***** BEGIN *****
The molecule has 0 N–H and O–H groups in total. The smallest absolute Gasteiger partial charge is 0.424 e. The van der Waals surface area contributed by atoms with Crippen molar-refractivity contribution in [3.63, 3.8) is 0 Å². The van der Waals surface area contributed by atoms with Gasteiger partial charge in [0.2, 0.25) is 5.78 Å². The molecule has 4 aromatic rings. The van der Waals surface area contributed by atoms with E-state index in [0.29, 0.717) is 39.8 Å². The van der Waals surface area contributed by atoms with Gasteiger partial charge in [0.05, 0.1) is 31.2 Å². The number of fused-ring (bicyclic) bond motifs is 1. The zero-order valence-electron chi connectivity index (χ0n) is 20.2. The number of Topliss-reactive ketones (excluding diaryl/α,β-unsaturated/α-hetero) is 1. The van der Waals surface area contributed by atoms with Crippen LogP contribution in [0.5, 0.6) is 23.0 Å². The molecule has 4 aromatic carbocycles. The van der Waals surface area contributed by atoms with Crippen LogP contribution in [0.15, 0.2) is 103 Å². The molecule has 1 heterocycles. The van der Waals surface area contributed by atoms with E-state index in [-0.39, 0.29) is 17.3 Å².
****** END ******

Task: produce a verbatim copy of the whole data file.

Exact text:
The molecule has 0 N–H and O–H groups in total. The smallest absolute Gasteiger partial charge is 0.424 e. The van der Waals surface area contributed by atoms with Crippen molar-refractivity contribution in [3.63, 3.8) is 0 Å². The van der Waals surface area contributed by atoms with Gasteiger partial charge in [0.2, 0.25) is 5.78 Å². The molecule has 4 aromatic rings. The van der Waals surface area contributed by atoms with E-state index in [0.29, 0.717) is 39.8 Å². The van der Waals surface area contributed by atoms with Gasteiger partial charge in [0.05, 0.1) is 31.2 Å². The number of fused-ring (bicyclic) bond motifs is 1. The zero-order valence-electron chi connectivity index (χ0n) is 20.2. The number of Topliss-reactive ketones (excluding diaryl/α,β-unsaturated/α-hetero) is 1. The van der Waals surface area contributed by atoms with Crippen LogP contribution in [0.5, 0.6) is 23.0 Å². The molecule has 4 aromatic carbocycles. The van der Waals surface area contributed by atoms with Crippen LogP contribution in [0.15, 0.2) is 103 Å². The molecule has 1 heterocycles. The van der Waals surface area contributed by atoms with E-state index in [-0.39, 0.29) is 17.3 Å².